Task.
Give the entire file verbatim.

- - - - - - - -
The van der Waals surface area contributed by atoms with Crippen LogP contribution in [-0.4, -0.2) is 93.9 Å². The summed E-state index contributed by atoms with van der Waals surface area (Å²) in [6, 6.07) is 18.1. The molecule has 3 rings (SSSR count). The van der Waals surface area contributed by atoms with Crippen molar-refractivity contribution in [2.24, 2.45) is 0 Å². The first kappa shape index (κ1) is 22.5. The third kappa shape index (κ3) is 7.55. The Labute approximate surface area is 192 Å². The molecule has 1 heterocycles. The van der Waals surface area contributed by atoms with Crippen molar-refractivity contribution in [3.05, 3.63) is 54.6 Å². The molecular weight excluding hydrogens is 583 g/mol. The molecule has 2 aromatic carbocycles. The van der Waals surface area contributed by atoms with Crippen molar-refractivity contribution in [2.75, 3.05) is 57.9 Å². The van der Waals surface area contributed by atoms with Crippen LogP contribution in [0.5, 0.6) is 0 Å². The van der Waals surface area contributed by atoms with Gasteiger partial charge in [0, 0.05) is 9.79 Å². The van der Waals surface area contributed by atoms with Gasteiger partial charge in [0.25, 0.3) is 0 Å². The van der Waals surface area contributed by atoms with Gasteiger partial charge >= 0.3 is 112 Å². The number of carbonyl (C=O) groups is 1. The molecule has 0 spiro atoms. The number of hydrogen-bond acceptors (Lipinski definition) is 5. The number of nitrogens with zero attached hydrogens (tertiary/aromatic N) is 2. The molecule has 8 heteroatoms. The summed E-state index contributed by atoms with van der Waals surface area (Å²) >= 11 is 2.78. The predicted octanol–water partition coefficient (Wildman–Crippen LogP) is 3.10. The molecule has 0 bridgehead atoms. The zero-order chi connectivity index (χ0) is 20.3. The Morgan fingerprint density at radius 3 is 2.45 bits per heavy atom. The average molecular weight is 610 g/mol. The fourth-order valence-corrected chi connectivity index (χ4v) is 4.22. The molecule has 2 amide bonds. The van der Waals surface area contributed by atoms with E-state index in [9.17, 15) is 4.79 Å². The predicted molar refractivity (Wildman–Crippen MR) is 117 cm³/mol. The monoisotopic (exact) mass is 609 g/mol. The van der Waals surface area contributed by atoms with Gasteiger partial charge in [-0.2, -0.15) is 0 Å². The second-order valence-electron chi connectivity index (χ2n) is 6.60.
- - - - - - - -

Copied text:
The van der Waals surface area contributed by atoms with Crippen LogP contribution in [-0.4, -0.2) is 93.9 Å². The summed E-state index contributed by atoms with van der Waals surface area (Å²) in [6, 6.07) is 18.1. The molecule has 3 rings (SSSR count). The van der Waals surface area contributed by atoms with Crippen molar-refractivity contribution in [2.24, 2.45) is 0 Å². The first kappa shape index (κ1) is 22.5. The third kappa shape index (κ3) is 7.55. The Labute approximate surface area is 192 Å². The molecule has 1 heterocycles. The van der Waals surface area contributed by atoms with Crippen molar-refractivity contribution in [3.05, 3.63) is 54.6 Å². The molecular weight excluding hydrogens is 583 g/mol. The molecule has 2 aromatic carbocycles. The van der Waals surface area contributed by atoms with Crippen molar-refractivity contribution in [2.75, 3.05) is 57.9 Å². The van der Waals surface area contributed by atoms with Crippen LogP contribution in [0.5, 0.6) is 0 Å². The van der Waals surface area contributed by atoms with Gasteiger partial charge in [0, 0.05) is 9.79 Å². The van der Waals surface area contributed by atoms with Gasteiger partial charge in [0.25, 0.3) is 0 Å². The van der Waals surface area contributed by atoms with Gasteiger partial charge >= 0.3 is 112 Å². The number of carbonyl (C=O) groups is 1. The molecule has 0 spiro atoms. The number of hydrogen-bond acceptors (Lipinski definition) is 5. The number of nitrogens with zero attached hydrogens (tertiary/aromatic N) is 2. The molecule has 8 heteroatoms. The summed E-state index contributed by atoms with van der Waals surface area (Å²) >= 11 is 2.78. The predicted octanol–water partition coefficient (Wildman–Crippen LogP) is 3.10. The molecule has 0 bridgehead atoms. The zero-order chi connectivity index (χ0) is 20.3. The Morgan fingerprint density at radius 3 is 2.45 bits per heavy atom. The average molecular weight is 610 g/mol. The fourth-order valence-corrected chi connectivity index (χ4v) is 4.22. The molecule has 2 amide bonds. The van der Waals surface area contributed by atoms with E-state index in [9.17, 15) is 4.79 Å². The predicted molar refractivity (Wildman–Crippen MR) is 117 cm³/mol. The monoisotopic (exact) mass is 609 g/mol. The van der Waals surface area contributed by atoms with Gasteiger partial charge in [-0.2, -0.15) is 0 Å². The second-order valence-electron chi connectivity index (χ2n) is 6.60.